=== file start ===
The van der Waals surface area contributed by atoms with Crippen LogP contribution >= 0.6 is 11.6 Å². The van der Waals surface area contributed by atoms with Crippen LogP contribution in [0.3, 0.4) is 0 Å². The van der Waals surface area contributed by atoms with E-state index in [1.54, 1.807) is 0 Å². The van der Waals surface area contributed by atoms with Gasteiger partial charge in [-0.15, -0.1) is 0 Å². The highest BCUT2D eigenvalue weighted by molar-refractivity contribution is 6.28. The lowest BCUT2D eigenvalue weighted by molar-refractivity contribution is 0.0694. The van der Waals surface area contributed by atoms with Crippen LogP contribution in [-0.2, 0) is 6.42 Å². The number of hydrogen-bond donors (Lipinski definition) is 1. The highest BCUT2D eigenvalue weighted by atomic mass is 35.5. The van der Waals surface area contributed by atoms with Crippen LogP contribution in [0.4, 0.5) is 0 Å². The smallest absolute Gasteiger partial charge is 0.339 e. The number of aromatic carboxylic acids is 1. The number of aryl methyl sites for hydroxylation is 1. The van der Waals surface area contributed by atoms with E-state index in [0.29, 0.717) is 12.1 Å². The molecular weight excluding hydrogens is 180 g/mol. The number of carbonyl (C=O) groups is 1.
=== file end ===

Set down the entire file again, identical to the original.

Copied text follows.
The van der Waals surface area contributed by atoms with Crippen LogP contribution >= 0.6 is 11.6 Å². The van der Waals surface area contributed by atoms with Crippen LogP contribution in [0.3, 0.4) is 0 Å². The van der Waals surface area contributed by atoms with E-state index in [1.54, 1.807) is 0 Å². The van der Waals surface area contributed by atoms with Gasteiger partial charge in [-0.15, -0.1) is 0 Å². The highest BCUT2D eigenvalue weighted by molar-refractivity contribution is 6.28. The lowest BCUT2D eigenvalue weighted by molar-refractivity contribution is 0.0694. The van der Waals surface area contributed by atoms with Crippen LogP contribution in [-0.2, 0) is 6.42 Å². The number of hydrogen-bond donors (Lipinski definition) is 1. The highest BCUT2D eigenvalue weighted by atomic mass is 35.5. The van der Waals surface area contributed by atoms with Crippen LogP contribution in [0.4, 0.5) is 0 Å². The smallest absolute Gasteiger partial charge is 0.339 e. The number of aromatic carboxylic acids is 1. The number of aryl methyl sites for hydroxylation is 1. The van der Waals surface area contributed by atoms with E-state index in [0.29, 0.717) is 12.1 Å². The molecular weight excluding hydrogens is 180 g/mol. The number of carbonyl (C=O) groups is 1.